Types of Cherenkov Detectors – RICH – Super-Kamiokande

Cherenkov detectors may be classified as either imaging or threshold types, depending on whether they do or do not make use of Cherenkov angle (θ) information. In the simple case of a threshold detector the mass-dependent threshold energy allows the discrimination between a lighter particle (which does radiate) and a heavier particle (which does not radiate) of the same energy or momentum. Imaging counters may be used to track particles as well as identify them. Although devices using Cherenkov radiation are often thought of as particle identification (PID) detectors, in practice, they are widely used over a much broader range of applications; including:

  • fast particle counters
  • hadronic particle identification
  • tracking detectors performing complete event reconstruction.

Types of Cherenkov Detectors – Examples

  • RICH. Practical multi-track Ring-Imaging Cherenkov detectors (generically called RICH counters) are a more recent development. In a RICH detector, a cone of Cherenkov light is produced when a high speed charged particle traverses a suitable medium, often called radiator. This light cone is detected on a position sensitive planar photon detector, which allows reconstructing a ring or disc, the radius of which is a measure for the Cherenkov emission angle. For example, the LHCb experiment on the Large Hadron Collider uses two RICH detectors for differentiating between pions and kaons.
  • Super-Kamiokande. Super-Kamiokande is an underground neutrino observatory, which uses large water Cherenkov counters to detect high-energy neutrinos to search for proton decay, study solar and atmospheric neutrinos, and keep watch for supernovae in the Milky Way Galaxy. It consists of a cylindrical stainless steel tank about 40 m (131 ft) in height and diameter holding 50,000 tons of ultrapure water. Mounted on an inside superstructure are about 13,000 photomultiplier tubes that detect light from Cherenkov radiation.
References:

Radiation Protection:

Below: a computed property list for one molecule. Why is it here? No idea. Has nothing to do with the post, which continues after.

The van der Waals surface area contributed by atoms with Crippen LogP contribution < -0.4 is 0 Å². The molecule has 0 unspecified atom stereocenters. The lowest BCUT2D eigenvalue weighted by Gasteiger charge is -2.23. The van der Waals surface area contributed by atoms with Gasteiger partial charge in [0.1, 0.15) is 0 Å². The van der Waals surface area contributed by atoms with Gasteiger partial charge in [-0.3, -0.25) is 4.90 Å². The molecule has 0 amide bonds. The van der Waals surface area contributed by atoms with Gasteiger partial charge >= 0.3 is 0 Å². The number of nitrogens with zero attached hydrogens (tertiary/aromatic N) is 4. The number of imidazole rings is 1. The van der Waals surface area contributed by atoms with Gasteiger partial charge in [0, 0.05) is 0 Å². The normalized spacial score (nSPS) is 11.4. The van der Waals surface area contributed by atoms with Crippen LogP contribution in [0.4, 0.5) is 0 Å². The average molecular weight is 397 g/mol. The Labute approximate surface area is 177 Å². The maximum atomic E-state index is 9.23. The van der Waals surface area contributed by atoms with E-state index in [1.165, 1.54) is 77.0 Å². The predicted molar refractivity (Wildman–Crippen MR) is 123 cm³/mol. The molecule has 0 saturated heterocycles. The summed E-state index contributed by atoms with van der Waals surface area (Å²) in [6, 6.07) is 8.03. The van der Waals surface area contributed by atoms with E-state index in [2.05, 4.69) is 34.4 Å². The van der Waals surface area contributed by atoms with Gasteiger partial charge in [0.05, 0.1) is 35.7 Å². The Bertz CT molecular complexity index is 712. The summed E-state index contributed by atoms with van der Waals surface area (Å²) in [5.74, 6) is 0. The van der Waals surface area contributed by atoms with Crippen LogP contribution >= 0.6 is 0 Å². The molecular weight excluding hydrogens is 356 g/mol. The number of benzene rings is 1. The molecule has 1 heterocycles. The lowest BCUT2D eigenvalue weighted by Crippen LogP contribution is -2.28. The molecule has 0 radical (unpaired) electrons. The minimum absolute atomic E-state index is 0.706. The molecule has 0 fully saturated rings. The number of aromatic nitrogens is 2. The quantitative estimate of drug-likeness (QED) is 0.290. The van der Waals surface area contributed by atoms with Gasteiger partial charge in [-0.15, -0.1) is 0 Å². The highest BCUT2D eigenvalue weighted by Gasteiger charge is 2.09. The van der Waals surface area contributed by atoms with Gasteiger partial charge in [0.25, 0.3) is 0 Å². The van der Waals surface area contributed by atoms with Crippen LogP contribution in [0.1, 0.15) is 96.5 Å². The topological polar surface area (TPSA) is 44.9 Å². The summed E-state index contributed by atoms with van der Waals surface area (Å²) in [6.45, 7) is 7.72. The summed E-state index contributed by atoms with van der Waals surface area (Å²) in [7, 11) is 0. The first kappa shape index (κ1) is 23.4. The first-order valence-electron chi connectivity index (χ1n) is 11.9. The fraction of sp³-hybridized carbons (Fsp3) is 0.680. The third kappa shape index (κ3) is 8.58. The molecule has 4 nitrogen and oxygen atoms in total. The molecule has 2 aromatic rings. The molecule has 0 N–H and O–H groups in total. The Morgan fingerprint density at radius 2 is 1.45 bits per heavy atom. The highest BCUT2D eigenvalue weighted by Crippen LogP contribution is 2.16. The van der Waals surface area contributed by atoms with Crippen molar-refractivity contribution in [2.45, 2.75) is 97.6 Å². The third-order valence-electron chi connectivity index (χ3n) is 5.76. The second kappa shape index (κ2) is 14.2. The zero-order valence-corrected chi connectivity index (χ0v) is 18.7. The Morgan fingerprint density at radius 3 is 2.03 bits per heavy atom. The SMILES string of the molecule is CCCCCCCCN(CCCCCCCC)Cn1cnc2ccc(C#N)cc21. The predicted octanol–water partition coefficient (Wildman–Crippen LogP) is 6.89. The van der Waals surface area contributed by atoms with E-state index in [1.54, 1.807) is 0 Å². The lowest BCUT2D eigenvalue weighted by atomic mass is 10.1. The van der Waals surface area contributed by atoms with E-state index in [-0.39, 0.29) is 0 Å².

1. Knoll, Glenn F., Radiation Detection and Measurement 4th Edition, Wiley, 8/2010. ISBN-13: 978-0470131480.
  2. Stabin, Michael G., Radiation Protection and Dosimetry: An Introduction to Health Physics, Springer, 10/2010. ISBN-13: 978-1441923912.
  3. Martin, James E., Physics for Radiation Protection 3rd Edition, Wiley-VCH, 4/2013. ISBN-13: 978-3527411764.
  4. U.S.NRC, NUCLEAR REACTOR CONCEPTS
  5. U.S. Department of Energy, Instrumantation and Control. DOE Fundamentals Handbook, Volume 2 of 2. June 1992.

Nuclear and Reactor Physics:

  1. J. R. Lamarsh, Introduction to Nuclear Reactor Theory, 2nd ed., Addison-Wesley, Reading, MA (1983).
  2. J. R. Lamarsh, A. J. Baratta, Introduction to Nuclear Engineering, 3d ed., Prentice-Hall, 2001, ISBN: 0-201-82498-1.
  3. W. M. Stacey, Nuclear Reactor Physics, John Wiley & Sons, 2001, ISBN: 0- 471-39127-1.
  4. Glasstone, Sesonske. Nuclear Reactor Engineering: Reactor Systems Engineering, Springer; 4th edition, 1994, ISBN: 978-0412985317
  5. W.S.C. Williams. Nuclear and Particle Physics. Clarendon Press; 1 edition, 1991, ISBN: 978-0198520467
  6. G.R.Keepin. Physics of Nuclear Kinetics. Addison-Wesley Pub. Co; 1st edition, 1965
  7. Robert Reed Burn, Introduction to Nuclear Reactor Operation, 1988.
  8. U.S. Department of Energy, Nuclear Physics and Reactor Theory. DOE Fundamentals Handbook, Volume 1 and 2. January 1993.
  9. Paul Reuss, Neutron Physics. EDP Sciences, 2008. ISBN: 978-2759800414.

See above:

Cherenkov Detectors